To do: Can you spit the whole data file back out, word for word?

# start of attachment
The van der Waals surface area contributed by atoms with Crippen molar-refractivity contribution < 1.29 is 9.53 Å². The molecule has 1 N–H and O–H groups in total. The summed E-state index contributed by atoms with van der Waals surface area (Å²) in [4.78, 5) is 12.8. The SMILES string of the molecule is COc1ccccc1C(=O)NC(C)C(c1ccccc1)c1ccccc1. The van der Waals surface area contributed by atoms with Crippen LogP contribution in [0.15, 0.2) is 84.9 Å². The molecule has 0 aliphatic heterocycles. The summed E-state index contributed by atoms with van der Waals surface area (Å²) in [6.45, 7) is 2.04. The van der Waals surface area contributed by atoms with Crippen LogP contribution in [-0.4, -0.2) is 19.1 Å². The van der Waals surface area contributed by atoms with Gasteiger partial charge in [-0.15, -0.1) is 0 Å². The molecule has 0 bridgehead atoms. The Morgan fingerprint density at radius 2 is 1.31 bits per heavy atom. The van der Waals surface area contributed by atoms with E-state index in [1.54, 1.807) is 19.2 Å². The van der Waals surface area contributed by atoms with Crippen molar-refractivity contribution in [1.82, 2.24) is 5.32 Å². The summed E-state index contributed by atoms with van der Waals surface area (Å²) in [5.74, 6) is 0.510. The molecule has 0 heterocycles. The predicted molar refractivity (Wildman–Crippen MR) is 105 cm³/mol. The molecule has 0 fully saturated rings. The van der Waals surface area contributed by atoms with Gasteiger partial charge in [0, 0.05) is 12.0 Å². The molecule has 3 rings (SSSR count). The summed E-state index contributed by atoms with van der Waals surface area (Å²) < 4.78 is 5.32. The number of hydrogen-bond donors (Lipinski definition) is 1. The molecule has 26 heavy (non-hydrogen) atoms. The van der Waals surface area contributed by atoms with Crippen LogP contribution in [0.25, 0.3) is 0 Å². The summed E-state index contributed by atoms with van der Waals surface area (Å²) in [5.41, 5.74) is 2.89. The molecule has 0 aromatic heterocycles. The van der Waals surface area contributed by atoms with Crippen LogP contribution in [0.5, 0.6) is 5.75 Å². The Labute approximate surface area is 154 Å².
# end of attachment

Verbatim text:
The van der Waals surface area contributed by atoms with Crippen molar-refractivity contribution < 1.29 is 9.53 Å². The molecule has 1 N–H and O–H groups in total. The summed E-state index contributed by atoms with van der Waals surface area (Å²) in [4.78, 5) is 12.8. The SMILES string of the molecule is COc1ccccc1C(=O)NC(C)C(c1ccccc1)c1ccccc1. The van der Waals surface area contributed by atoms with Crippen LogP contribution in [0.15, 0.2) is 84.9 Å². The molecule has 0 aliphatic heterocycles. The summed E-state index contributed by atoms with van der Waals surface area (Å²) in [6.45, 7) is 2.04. The van der Waals surface area contributed by atoms with Crippen LogP contribution in [-0.4, -0.2) is 19.1 Å². The van der Waals surface area contributed by atoms with Gasteiger partial charge in [-0.15, -0.1) is 0 Å². The molecule has 0 bridgehead atoms. The Morgan fingerprint density at radius 2 is 1.31 bits per heavy atom. The van der Waals surface area contributed by atoms with E-state index in [1.54, 1.807) is 19.2 Å². The van der Waals surface area contributed by atoms with Crippen molar-refractivity contribution in [1.82, 2.24) is 5.32 Å². The summed E-state index contributed by atoms with van der Waals surface area (Å²) in [5.74, 6) is 0.510. The molecule has 0 heterocycles. The predicted molar refractivity (Wildman–Crippen MR) is 105 cm³/mol. The molecule has 0 fully saturated rings. The van der Waals surface area contributed by atoms with Gasteiger partial charge in [0, 0.05) is 12.0 Å². The molecule has 3 rings (SSSR count). The summed E-state index contributed by atoms with van der Waals surface area (Å²) < 4.78 is 5.32. The number of hydrogen-bond donors (Lipinski definition) is 1. The molecule has 26 heavy (non-hydrogen) atoms. The van der Waals surface area contributed by atoms with Crippen LogP contribution in [0.25, 0.3) is 0 Å². The summed E-state index contributed by atoms with van der Waals surface area (Å²) in [5.41, 5.74) is 2.89. The molecule has 0 aromatic heterocycles. The van der Waals surface area contributed by atoms with Crippen LogP contribution in [0.5, 0.6) is 5.75 Å². The Labute approximate surface area is 154 Å².